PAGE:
SITTING in the Drottningholm Court Theatre is like being shrunk to the size of a pea and placed in one of those large, white, sugar eggs sold at Easter time - the ones with paper cut-out scenes inside. This delightful theater-in-miniature takes up a tiny corner on the sumptuous grounds of Drottningholm Palace.
King Carl XVI Gustav and family have made this their official residence since 1981. The handsome Baroque-style palace stands on the banks of Lake M"alaren, just outside Stockholm.
But we have to go back several generations to thank Queen Louisa Ulrika for the tiny theater. Drottningholm was a wedding gift to Louisa from her father-in-law upon her engagement to Crown Prince Adolph Frederick. But this whittled-down Versailles just wasn't enough to make Louisa feel comfy.
Her move from Berlin to Stockholm was in some ways a bit of a culture shock. Her majesty was not amused by the long miserable winters and especially the general lack of artistic sophistication at the Swedish court.
Becoming Queen of Sweden brought her some power, but not the power to alter the weather. She did, however, have a few things to say about the arts here - or lack thereof.
Louisa promptly had a little theater built on the grounds and proceeded to bring in French theatrical and Italian opera troupes - the prevailing ideals - to teach the Swedes a few things about real culture. The theater was completed in 1754.
After some years of success, it burned to the ground in 1762 when a young candle-bearer stumbled and fell.
The queen summoned court architect Carl Fredrik Adelcrantz to the drawing board when the ashes were barely cool. With spareness of design and a good dose of Scandinavian thrift, Adelcrantz completed the theater four years later. It stands today much as it did in 1766.
The simple, classic, pale yellow fa,cade warmed by four large carriage lanterns is otherwise unadorned. Only when you step inside, with the scrutinizing eye of the sun as your detective, is Adelcrantz's bag of tricks revealed. Illusion here is not confined to the stage.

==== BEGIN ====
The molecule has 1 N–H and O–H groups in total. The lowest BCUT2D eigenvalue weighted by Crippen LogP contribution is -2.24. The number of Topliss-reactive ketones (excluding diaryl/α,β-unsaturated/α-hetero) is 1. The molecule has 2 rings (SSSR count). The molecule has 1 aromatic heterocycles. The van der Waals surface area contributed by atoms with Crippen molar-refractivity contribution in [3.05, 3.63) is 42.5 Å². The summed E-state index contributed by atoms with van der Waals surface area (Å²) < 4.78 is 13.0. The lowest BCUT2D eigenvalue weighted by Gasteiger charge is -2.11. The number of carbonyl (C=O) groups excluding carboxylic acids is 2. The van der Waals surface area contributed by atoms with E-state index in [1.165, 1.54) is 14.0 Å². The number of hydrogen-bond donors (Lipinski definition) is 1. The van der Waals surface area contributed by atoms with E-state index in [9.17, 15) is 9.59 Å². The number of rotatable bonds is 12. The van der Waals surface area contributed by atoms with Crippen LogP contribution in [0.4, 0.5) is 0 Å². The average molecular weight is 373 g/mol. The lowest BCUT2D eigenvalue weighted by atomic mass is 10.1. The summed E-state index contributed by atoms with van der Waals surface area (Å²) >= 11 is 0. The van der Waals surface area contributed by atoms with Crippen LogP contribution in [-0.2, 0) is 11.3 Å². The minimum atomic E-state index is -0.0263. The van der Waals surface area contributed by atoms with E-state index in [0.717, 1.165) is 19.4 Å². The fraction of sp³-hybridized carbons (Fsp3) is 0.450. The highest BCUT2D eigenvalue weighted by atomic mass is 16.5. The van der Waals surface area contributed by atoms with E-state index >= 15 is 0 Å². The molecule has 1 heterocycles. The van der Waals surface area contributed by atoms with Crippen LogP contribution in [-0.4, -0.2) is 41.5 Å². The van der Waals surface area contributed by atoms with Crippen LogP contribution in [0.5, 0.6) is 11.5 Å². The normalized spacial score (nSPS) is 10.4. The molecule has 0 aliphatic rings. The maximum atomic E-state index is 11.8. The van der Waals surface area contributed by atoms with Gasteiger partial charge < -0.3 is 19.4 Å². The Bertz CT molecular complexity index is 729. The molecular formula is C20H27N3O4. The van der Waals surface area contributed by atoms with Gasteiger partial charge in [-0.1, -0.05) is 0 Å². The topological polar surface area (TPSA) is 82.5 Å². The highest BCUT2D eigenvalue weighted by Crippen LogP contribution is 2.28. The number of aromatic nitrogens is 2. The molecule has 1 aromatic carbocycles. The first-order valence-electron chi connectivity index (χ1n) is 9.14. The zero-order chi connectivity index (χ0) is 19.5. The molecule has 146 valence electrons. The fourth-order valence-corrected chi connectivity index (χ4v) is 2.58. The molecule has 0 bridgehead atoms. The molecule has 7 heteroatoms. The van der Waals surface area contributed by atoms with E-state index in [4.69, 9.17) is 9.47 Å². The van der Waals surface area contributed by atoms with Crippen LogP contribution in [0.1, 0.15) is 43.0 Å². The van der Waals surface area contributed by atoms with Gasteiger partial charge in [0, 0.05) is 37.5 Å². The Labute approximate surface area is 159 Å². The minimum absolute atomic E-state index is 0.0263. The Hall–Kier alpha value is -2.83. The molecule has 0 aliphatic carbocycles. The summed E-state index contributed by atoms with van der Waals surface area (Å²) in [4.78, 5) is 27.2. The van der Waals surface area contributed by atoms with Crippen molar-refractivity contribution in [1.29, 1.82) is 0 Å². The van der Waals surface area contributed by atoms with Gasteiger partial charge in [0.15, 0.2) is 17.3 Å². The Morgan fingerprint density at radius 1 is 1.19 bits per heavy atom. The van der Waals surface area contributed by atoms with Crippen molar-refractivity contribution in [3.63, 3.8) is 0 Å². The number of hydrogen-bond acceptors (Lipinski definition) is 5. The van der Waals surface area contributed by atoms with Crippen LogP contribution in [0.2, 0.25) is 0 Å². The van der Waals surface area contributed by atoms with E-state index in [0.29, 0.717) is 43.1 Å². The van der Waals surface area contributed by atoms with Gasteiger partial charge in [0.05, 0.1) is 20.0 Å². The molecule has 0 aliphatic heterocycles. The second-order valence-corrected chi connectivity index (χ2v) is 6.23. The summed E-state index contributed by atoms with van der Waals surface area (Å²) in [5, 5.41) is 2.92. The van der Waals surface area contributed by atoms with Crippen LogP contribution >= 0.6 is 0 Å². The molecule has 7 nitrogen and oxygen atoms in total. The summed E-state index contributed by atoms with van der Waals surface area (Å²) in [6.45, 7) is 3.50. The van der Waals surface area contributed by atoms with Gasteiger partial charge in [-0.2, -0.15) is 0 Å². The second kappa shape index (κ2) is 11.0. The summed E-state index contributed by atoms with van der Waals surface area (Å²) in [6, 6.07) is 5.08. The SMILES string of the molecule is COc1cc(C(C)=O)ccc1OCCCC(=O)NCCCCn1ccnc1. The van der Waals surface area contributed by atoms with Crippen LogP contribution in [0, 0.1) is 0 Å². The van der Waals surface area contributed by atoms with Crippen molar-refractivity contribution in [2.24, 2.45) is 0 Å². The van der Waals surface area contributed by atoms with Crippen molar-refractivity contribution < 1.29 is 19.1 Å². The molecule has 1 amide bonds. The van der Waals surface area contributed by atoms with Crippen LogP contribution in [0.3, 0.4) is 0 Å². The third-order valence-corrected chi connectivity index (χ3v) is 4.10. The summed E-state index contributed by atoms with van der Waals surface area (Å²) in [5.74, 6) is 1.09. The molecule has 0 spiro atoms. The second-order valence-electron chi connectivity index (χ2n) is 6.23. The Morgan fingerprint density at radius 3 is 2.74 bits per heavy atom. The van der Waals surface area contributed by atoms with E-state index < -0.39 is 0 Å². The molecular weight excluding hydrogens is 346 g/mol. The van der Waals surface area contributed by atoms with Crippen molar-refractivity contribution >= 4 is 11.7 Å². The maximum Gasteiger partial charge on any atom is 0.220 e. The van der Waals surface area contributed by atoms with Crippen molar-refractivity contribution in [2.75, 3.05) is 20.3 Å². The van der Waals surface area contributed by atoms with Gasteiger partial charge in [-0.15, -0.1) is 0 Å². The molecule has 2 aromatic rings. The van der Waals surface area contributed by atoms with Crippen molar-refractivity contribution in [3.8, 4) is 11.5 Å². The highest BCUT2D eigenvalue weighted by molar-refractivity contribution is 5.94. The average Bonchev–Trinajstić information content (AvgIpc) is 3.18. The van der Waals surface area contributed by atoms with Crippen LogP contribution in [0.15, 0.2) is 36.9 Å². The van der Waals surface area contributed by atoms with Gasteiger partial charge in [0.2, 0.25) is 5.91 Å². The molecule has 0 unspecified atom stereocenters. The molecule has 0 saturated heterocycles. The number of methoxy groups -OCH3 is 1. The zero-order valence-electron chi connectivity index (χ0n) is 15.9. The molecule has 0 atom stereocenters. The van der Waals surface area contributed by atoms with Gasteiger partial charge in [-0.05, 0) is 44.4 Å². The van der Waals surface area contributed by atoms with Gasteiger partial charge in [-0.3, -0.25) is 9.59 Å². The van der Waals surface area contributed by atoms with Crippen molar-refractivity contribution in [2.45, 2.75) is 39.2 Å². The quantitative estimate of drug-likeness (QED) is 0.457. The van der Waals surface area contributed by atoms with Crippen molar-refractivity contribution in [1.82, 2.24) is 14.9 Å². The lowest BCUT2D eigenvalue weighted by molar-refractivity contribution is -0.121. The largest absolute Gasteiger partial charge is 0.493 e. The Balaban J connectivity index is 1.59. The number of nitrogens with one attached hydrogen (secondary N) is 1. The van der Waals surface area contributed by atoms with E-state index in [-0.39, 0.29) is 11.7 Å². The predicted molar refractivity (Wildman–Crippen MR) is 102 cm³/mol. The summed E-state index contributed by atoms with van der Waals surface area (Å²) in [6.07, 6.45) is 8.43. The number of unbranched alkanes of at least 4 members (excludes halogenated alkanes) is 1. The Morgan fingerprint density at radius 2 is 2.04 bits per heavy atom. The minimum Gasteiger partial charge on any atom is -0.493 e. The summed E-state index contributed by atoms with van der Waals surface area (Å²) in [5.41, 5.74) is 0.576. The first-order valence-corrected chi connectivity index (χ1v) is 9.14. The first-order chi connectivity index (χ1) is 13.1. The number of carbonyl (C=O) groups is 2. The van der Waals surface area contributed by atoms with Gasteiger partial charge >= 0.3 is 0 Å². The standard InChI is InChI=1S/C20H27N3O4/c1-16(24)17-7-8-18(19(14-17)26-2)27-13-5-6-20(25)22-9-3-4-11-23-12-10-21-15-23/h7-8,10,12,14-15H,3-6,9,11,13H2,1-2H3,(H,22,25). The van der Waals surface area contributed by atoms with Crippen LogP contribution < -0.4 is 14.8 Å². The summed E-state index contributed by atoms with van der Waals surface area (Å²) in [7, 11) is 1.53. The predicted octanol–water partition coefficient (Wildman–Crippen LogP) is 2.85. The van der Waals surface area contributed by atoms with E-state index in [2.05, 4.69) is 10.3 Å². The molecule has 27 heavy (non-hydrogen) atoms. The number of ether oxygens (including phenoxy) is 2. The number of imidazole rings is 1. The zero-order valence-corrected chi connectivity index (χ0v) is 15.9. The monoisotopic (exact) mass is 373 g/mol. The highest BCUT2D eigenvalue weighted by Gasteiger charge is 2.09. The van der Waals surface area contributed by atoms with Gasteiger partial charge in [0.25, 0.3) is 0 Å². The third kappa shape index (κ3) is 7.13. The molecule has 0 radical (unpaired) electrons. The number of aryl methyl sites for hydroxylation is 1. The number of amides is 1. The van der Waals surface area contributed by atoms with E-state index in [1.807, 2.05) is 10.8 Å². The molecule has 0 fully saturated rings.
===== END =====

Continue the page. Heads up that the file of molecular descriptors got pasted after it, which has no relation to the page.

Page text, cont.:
The auditorium itself is a kind of theater within a theater. Most of the decoration is painted. Faux marble columns and pedestals support the walls; papier m^ach'e ``marble'' nonstructural brackets are mounted under boxes; there are doors that won't open. The whole effect is one of trompe l'oeil with touches of whimsy.
On stage, Italian pantomime, opera, French plays, and music entertained - and educated - the Swedish court. Louisa's theater was a triumph.
Enter her son King Gustav III in 1771.
The new king moved the summer court to Drottningholm Palace. Gustav III was a munificent patron of the arts. He shared his mother's love of theater, poetry, music, and science.
His love in fact encompassed everything except his mother. Constant quarreling and bitterness between the two finally drove Louisa from the palace. Only her death ended the feud.
This renaissance king was an accomplished playwright and even drafted the plot to the opera ``Gustav Vasa.'' His reign, with its political, historical, and cultural emphasis, is referred to as the Gustavian age.
The king took special delight in appearing on stage, often incognito.